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    I'm surprised that you'd think 'no answer' is not a legitimate answer. Some languages have only 3 color terms. You're asking a question like 'how did a language which only has a word for the range red-to-yellow say red?' The point is they just don't. So I'm not sure what is an acceptable answer. Also, what is 'light'? Less saturated in an HSV model. 'Bright' sounds like more saturated to me. – Mitch Jun 30 '16 at 18:46
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    @Mitch the question is limited to the English language. What does the link tell me how the English communicated different shades of colour in medieval England? But I think you are right about bright, maybe in the 15th century it had a different meaning when it was attached to a colour. – Mari-Lou A Jun 30 '16 at 19:00
3

It seems that you could use Fair, Fade or Faint (there might be others)

Fair

and its other forms

fair (adj.) Also (early) faȝer, faier, fei(e)r, vair, fare, fer(e, war, fæger, fægerra, fægrost

According to the Middle English dictionary from Umich

(a) Light, bright, or shining (as opposed to dark); (b) of persons: light of complexion or color of hair and eyes; fair.

It seems to have been used with color (other than applied to skin or complexion):

Found at least one reference as cited in Altenglische legenden ... Horstmann, Carl, ed. b. 1851.

þat þis on schal beo fair blu cloth

...

Faint

Of things, actions, functions, etc.: weak, feeble; impaired, poor; pale (color)...

...

Fade

Of color or things having color: lacking in brilliance; pale, discolored, dim; dull; fade-heued.

(Fade-heued meaning "light-colored")

>c1300 SLeg.Mich.(LdMisc 108) 672: Ho-so hath of þe eorþe mest, he is..Of fade [vr. vad] colur.

...

As for your example of "whyte Russet" I think russet is used here in the sense of

"a serviceable woolen cloth, usu. of plain or subdued color & usu. worn by the poor or by workingmen (also by the Duke of Suffolk as a sea-cloak)"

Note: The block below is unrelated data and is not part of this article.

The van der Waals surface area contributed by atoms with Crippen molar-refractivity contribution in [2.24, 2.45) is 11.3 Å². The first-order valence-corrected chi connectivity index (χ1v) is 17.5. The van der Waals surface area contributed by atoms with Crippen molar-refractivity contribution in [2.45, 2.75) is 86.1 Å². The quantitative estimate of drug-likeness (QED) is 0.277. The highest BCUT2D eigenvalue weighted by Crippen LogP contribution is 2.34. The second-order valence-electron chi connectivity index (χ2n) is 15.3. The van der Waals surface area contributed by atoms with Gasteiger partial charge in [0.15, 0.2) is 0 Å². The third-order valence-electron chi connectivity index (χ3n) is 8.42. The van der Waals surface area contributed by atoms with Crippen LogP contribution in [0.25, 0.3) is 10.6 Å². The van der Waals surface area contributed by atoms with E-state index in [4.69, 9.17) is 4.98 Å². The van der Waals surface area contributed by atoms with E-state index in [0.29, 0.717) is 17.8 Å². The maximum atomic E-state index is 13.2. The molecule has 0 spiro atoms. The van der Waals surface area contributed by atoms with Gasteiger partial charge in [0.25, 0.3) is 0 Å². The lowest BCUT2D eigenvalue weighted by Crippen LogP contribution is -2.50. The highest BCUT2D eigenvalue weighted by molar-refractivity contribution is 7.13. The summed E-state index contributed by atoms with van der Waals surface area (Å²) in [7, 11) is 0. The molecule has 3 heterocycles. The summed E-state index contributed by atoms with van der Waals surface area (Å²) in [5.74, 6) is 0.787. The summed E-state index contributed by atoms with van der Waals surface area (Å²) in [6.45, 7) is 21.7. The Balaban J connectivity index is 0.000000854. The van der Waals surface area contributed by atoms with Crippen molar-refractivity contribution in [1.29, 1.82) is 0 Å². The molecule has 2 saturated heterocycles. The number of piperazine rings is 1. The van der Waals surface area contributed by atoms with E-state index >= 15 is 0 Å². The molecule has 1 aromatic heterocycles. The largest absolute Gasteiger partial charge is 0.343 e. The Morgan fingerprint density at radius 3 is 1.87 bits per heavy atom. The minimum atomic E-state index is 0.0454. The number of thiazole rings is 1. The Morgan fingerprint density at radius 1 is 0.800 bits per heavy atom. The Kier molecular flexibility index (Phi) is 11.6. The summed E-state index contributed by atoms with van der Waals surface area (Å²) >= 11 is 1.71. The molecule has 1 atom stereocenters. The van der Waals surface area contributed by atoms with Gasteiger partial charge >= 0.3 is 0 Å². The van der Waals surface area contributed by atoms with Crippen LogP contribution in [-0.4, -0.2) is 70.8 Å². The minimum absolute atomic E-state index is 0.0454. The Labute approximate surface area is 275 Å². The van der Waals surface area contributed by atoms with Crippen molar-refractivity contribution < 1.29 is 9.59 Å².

the same way Whites can be used for "clothes usually of white color" in modern sense, Russet is used by analogy for the piece of cloth usually of the color Russet or the fabric material itself with which one makes russets.

See here in The Stonor letters and papers, 1290-1483; ed. for the Royal historical society, from the original documents in the Public record office, by Charles Lethbridge Kingsford, for Russet used with the color Black, for example, in the sense of piece of cloth or fabric material.

a ȝerde off blake russet karyssey to make Richert Baron a dublet

a payre off hosyn off russet karyssey,

Item a gowne of russet furryd wt blakke,

another example of russet used in the sense of fabric.

And is as gladde of a goune · of a graye russet /

So the answer is I don't think whyte russet mean a light russet (color).

3

From about 1300 is Lenten ys come with loue to toune
(alternative source)

The rose rayleth hire rode;
The leues on the lyhte wode
Waxen al with wille.

which has been translated as:

The rose begins to blush;
The leaves in the light-green wood
All unfurl gladly.

Other translations exist such as that of Aniee Jeong

An early modern English example is from Parthenophil and Parthenophe. Sonnettes, Madrigals, Elegies and Odes

There in a mantle of light green,
(Reserved, by custom, for that day)
Parthenophe, they did array !
And did create her, Summer's Queen !
And Ruler of their merry May !

Barnabe Barnes, May 1593.

protected by Mari-Lou A Jul 7 '16 at 3:42